I’ve written before about the pleasure of hearing stories read aloud. You can do this all over the place these days. In London alone there’s the Word Factory, Liars’ League, In Yer Ear and Listen Softly London. And in Brighton there’s Rattle Tales, in Cork there’s The Lightning Bug… and new nights are starting up all the time.
I love going to this type of event. There’s something about hearing a tale being told by a human voice, with a whole room full of people listening as intently as you. I think the connection between the story and audience (via the performer) is different to that between a reader and the written text.
For me, the live experience makes the story more immediate, and the audible reactions of the audience inform and colour my own reactions. It really cuts to the heart of why we tell stories: to communicate a vision of the world in the most direct way possible; these visions may be diverse, but they all explore what it means to be human. And what better way to ponder humanity than in the company of other humans.
As a short story writer, I’ve been considering making the leap from listener to performer. The idea terrifies me though, so I decided to attend a workshop on performing stories, organised by the Word Factory and taught by AL Kennedy.
It was a fascinating afternoon, at the end of which I had:
- lain on the floor while breathing deeply and trying to sink my body into the carpet;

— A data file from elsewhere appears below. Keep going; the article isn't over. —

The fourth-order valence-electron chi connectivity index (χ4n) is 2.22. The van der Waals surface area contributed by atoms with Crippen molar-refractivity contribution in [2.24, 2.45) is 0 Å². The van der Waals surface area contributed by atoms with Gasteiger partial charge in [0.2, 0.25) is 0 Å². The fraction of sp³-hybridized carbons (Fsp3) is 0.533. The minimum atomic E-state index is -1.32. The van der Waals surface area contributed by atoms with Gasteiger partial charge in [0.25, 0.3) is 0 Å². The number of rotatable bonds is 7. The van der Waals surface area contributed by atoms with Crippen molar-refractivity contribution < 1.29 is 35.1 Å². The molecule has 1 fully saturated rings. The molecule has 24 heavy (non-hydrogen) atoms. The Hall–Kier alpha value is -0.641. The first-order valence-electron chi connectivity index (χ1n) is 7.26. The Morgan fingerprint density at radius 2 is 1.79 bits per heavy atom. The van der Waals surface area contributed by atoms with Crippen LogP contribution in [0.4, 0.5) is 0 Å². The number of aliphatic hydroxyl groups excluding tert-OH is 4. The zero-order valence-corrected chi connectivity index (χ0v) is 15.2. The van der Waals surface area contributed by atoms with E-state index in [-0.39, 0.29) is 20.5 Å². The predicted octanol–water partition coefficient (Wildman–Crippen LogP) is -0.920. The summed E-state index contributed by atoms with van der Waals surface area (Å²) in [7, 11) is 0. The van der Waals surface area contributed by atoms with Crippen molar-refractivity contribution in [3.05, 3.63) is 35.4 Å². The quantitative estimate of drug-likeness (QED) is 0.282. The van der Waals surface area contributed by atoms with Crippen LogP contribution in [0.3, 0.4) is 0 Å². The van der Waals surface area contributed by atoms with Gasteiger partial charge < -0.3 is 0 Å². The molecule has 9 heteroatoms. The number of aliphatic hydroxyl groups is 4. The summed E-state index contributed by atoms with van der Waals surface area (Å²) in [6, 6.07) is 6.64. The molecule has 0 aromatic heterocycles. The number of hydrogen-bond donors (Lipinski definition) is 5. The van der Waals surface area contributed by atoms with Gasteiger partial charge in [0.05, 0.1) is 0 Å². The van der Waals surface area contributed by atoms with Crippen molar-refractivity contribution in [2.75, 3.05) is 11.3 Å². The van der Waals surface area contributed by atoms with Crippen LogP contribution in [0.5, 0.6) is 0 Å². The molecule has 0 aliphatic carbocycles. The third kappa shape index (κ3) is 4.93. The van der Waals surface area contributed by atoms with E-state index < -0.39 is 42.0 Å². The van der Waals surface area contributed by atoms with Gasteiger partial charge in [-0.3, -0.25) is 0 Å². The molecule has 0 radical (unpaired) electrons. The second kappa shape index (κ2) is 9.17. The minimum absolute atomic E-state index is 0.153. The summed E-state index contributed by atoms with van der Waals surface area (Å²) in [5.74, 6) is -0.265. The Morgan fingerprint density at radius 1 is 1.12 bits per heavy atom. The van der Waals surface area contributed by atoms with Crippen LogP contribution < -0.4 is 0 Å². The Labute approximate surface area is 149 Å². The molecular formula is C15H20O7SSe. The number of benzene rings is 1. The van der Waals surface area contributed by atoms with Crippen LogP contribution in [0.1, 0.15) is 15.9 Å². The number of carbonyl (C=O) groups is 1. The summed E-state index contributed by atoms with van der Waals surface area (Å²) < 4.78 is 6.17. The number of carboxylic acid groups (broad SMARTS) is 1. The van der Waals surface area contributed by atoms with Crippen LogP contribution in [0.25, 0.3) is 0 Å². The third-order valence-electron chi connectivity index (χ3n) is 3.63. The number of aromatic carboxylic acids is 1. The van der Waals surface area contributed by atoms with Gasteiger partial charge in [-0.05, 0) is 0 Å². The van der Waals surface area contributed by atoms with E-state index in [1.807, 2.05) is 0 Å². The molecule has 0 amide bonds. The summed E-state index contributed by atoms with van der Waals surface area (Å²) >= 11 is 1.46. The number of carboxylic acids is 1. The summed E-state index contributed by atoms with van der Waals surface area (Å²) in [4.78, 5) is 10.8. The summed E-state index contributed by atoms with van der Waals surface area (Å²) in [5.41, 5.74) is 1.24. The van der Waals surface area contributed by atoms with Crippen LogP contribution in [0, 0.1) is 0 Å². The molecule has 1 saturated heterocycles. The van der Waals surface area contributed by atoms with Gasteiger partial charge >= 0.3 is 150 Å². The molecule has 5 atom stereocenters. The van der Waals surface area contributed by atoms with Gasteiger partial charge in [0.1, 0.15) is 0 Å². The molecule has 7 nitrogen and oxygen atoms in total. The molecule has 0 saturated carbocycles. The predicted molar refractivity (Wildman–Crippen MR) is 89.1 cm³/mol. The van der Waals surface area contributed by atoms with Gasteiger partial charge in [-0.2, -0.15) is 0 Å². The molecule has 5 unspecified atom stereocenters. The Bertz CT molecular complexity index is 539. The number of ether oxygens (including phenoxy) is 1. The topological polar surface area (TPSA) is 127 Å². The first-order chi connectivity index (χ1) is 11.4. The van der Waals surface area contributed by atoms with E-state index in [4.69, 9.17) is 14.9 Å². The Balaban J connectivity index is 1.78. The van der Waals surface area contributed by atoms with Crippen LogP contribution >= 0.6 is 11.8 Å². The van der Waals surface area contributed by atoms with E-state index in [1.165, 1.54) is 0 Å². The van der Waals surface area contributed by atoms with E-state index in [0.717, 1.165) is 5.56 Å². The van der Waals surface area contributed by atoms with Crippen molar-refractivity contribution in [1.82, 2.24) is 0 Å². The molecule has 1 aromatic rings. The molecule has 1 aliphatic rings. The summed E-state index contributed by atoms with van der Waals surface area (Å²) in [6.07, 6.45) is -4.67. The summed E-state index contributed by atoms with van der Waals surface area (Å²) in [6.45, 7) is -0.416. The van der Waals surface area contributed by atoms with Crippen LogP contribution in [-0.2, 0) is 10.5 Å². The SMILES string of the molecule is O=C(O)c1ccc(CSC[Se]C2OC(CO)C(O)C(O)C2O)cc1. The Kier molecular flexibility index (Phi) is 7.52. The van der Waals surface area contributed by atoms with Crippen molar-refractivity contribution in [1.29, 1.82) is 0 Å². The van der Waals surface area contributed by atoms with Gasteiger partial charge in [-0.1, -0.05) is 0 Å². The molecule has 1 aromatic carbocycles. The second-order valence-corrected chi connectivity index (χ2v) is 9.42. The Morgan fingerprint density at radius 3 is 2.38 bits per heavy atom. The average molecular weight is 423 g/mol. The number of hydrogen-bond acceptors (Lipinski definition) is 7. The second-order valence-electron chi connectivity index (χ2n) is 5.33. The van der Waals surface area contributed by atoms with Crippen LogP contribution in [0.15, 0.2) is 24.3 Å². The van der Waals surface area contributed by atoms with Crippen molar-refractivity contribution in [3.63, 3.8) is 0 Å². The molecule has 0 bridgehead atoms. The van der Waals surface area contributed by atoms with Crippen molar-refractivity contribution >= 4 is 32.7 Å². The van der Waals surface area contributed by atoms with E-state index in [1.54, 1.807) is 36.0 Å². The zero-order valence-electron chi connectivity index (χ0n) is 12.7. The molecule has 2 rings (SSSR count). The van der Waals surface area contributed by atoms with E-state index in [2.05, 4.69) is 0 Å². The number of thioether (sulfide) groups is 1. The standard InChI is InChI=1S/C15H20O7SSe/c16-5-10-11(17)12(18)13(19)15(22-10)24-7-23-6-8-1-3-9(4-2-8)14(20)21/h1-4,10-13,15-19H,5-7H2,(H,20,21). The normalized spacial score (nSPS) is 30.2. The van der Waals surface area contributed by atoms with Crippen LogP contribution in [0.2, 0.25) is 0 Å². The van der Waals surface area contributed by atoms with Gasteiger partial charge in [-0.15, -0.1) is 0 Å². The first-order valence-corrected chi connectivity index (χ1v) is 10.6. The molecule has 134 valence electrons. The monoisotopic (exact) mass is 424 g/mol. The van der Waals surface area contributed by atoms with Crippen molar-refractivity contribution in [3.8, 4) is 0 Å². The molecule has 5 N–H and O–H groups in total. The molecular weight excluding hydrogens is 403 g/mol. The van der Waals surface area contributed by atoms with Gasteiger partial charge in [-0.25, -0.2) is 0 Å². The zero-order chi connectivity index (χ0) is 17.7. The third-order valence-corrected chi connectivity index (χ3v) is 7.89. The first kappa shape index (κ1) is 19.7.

- had a conversation with a pillar and a wall;
- said one line of a Shakespeare sonnet over and over to each of my fellow workshoppers in many different ways to convey a range of emotions;
- and, of course, performed my story, once at the beginning of the workshop (terrified, knees knocking) and again at the end (less terrified, knees straight, with at least 50% more confidence than I’d had at the start).
It was challenging but also reassuring to do this things in a room full of people all willing each other to improve. Of course, I expected nothing less from the peeps who attend Word Factory events. It’s a lovely community.
Alison (sorry, it feels weird calling her AL) gave practical advice on posture, breathing and how to calm frayed nerves before a reading, but the advice that resonated with me the most was this:
When you write something, you are creating music in the reader’s mind. So, when you perform it, why wouldn’t you sing this music as loudly and confidently as possible? Don’t mumble the story you’ve spent ages writing and redrafting and honing and you know is good:
SING IT OUT.
*PUBLIC SERVICE ANNOUNCEMENT* If you’ve got a spare few minutes, why not read one of my short stories? Click on the STORIES tab, or here, and take your pick.